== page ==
Harbor expansion could bring Talmadge Bridge changes, possible replacement

State of the Ports Address held in Savannah

SAVANNAH, GA - (WTOC) - In his final Savannah State of the Ports Address, Governor Nathan Deal applauded the efforts of both state and federal lawmakers.

They were able to secure more than $300 million in funding for the Savannah Harbor Expansion Project. The governor pointed out more ships and expanded port operations will only mean more growth for the region in the coming decades.

“When you have that many vessels that will actually unload their cargo here at the Savannah Port, most of it is going to be distributed in our state, or throughout the entire United States, and that adds to a lot of opportunity for our entire state," Gov. Deal said.

Georgia Ports' 10-year, $2.5 billion plan to expand the capacity of the Garden City Terminal was another highlight of of the State of the Ports Address.

The annual event outlined several goals for the port, coming off another record-setting year of productivity. To the room filled with stakeholders who all depend on the port in some capacity, the executive director for the Georgia Ports Authority painted a very optimistic and ambitious picture for the future.

“We’re gonna give you the highlights of the Port, we’re going to talk about where we are and where we’re going in the future,” said Griff Lynch, Georgia Ports Authority.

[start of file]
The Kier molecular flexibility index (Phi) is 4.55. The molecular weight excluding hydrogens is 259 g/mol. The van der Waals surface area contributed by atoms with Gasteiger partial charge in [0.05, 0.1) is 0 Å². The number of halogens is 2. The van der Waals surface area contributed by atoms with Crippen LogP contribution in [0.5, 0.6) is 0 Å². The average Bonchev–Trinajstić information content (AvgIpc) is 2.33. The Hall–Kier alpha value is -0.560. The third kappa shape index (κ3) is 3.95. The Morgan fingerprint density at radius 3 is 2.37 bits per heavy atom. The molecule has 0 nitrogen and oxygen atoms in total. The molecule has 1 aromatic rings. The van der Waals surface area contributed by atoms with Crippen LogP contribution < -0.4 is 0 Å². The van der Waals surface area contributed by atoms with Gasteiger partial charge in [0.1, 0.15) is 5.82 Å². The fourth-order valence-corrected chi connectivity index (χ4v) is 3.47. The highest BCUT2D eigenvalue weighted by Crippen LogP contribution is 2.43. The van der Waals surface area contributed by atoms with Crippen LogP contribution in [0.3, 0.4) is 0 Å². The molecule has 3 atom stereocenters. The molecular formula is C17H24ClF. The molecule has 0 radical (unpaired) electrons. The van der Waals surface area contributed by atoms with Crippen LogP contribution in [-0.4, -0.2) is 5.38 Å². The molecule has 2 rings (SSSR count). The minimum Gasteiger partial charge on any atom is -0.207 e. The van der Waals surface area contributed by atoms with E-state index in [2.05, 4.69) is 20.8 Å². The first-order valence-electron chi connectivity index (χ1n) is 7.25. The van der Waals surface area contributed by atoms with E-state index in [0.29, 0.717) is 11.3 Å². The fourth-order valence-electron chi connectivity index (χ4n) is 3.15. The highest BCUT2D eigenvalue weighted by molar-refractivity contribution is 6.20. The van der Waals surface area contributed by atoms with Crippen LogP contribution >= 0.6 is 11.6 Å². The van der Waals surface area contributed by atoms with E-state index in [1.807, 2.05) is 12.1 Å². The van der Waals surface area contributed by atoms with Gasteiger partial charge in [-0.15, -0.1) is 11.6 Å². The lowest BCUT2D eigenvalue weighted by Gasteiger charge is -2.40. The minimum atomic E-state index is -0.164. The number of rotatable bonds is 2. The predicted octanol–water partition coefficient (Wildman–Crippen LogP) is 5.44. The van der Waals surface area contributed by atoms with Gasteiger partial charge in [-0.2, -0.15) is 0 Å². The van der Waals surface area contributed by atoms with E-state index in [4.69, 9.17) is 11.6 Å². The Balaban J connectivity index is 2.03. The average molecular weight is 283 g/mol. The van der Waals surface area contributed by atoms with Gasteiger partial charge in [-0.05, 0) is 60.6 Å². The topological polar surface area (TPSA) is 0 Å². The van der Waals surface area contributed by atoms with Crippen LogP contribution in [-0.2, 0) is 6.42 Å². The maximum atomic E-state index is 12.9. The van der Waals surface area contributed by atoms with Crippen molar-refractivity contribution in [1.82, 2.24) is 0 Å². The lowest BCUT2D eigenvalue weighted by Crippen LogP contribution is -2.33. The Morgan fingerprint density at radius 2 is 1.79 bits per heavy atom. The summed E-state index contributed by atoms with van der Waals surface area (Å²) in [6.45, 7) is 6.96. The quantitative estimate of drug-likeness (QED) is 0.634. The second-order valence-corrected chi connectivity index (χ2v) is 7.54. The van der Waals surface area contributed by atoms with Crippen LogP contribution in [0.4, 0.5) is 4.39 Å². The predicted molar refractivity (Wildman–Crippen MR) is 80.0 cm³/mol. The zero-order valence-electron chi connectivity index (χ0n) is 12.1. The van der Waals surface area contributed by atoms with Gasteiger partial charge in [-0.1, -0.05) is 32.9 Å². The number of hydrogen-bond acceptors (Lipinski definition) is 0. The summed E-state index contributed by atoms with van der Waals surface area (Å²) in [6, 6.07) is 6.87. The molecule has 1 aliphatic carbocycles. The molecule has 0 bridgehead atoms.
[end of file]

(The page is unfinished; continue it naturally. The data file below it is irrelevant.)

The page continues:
The latest fiscal year cycle saw a record 4.2-million containers move through the Georgia Ports, with Savannah cargo growth outpacing the rest of the nation.

Helping the GPA reach new heights over the next 10 years will be the completion of the Savannah Harbor Expansion Project, now about halfway done.

“We’re on the downhill side of this project. We have one major project left, the inner Harbor, which spans from Tybee Island all the way up to Garden City," Lynch said.

Once completed, it’ll clear a path for the worlds largest ships, carrying around 22,000 containers.

With infrastructure, a waterway, and terminal that can handle that sized ship, there’s one catch: they wouldn’t fit under the Talmadge Bridge.

“So I’m here to tell you today that we are going to start a process. We are going to work closely with the Georgia Department of Transportation, and we hope to work closely with the General Assembly to start planning the relief of the Talmadge Bridge, and I say relief lately; really the replacement because that is what needs to happen over the coming 10 years to ensure that when these ships come, we will be ready," Lynch said.

Lynch told the audience not to worry, though, explaining these ships only account for about 1.5-percent of all the vessels in the world. He added that experts have said it could be a matter of about a decade before those ships start calling on Savannah.

In 10 years, the Georgia Ports Authority wants to double the number of TEUs handled this last fiscal cycle, meaning eight million by 2028.

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